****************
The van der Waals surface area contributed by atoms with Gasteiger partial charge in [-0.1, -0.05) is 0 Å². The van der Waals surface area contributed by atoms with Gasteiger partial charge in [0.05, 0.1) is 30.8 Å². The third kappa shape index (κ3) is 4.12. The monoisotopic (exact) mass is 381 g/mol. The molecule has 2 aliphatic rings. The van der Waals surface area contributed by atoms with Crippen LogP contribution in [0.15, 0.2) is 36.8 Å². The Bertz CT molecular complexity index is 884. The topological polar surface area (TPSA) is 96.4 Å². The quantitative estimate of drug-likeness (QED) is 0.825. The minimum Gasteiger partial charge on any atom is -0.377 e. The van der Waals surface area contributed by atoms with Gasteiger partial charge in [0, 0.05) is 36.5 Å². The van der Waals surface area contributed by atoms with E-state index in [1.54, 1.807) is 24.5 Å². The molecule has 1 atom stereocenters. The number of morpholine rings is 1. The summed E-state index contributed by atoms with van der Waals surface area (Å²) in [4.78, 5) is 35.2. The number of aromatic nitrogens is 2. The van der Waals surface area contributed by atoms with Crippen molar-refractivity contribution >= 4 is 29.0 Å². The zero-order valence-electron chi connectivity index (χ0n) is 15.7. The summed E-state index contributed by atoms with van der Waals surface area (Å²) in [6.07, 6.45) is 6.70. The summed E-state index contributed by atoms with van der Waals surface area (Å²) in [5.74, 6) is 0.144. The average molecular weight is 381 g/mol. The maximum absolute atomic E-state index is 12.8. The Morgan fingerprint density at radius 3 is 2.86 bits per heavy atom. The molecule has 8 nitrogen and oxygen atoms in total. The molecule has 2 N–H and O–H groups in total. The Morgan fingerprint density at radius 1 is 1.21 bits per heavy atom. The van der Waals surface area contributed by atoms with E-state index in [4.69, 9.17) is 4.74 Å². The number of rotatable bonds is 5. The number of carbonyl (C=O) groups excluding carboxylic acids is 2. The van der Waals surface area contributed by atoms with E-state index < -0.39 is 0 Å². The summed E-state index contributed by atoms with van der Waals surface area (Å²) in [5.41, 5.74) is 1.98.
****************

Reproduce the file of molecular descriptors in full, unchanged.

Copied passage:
The van der Waals surface area contributed by atoms with Gasteiger partial charge in [-0.1, -0.05) is 0 Å². The van der Waals surface area contributed by atoms with Gasteiger partial charge in [0.05, 0.1) is 30.8 Å². The third kappa shape index (κ3) is 4.12. The monoisotopic (exact) mass is 381 g/mol. The molecule has 2 aliphatic rings. The van der Waals surface area contributed by atoms with Crippen LogP contribution in [0.15, 0.2) is 36.8 Å². The Bertz CT molecular complexity index is 884. The topological polar surface area (TPSA) is 96.4 Å². The quantitative estimate of drug-likeness (QED) is 0.825. The minimum Gasteiger partial charge on any atom is -0.377 e. The van der Waals surface area contributed by atoms with Gasteiger partial charge in [0, 0.05) is 36.5 Å². The van der Waals surface area contributed by atoms with E-state index in [1.54, 1.807) is 24.5 Å². The molecule has 1 atom stereocenters. The number of morpholine rings is 1. The summed E-state index contributed by atoms with van der Waals surface area (Å²) in [4.78, 5) is 35.2. The number of aromatic nitrogens is 2. The van der Waals surface area contributed by atoms with Crippen molar-refractivity contribution >= 4 is 29.0 Å². The zero-order valence-electron chi connectivity index (χ0n) is 15.7. The summed E-state index contributed by atoms with van der Waals surface area (Å²) in [6.07, 6.45) is 6.70. The summed E-state index contributed by atoms with van der Waals surface area (Å²) in [5.74, 6) is 0.144. The average molecular weight is 381 g/mol. The maximum absolute atomic E-state index is 12.8. The Morgan fingerprint density at radius 3 is 2.86 bits per heavy atom. The molecule has 8 nitrogen and oxygen atoms in total. The molecule has 2 N–H and O–H groups in total. The Morgan fingerprint density at radius 1 is 1.21 bits per heavy atom. The van der Waals surface area contributed by atoms with E-state index in [4.69, 9.17) is 4.74 Å². The number of rotatable bonds is 5. The number of carbonyl (C=O) groups excluding carboxylic acids is 2. The van der Waals surface area contributed by atoms with E-state index < -0.39 is 0 Å². The summed E-state index contributed by atoms with van der Waals surface area (Å²) in [5.41, 5.74) is 1.98.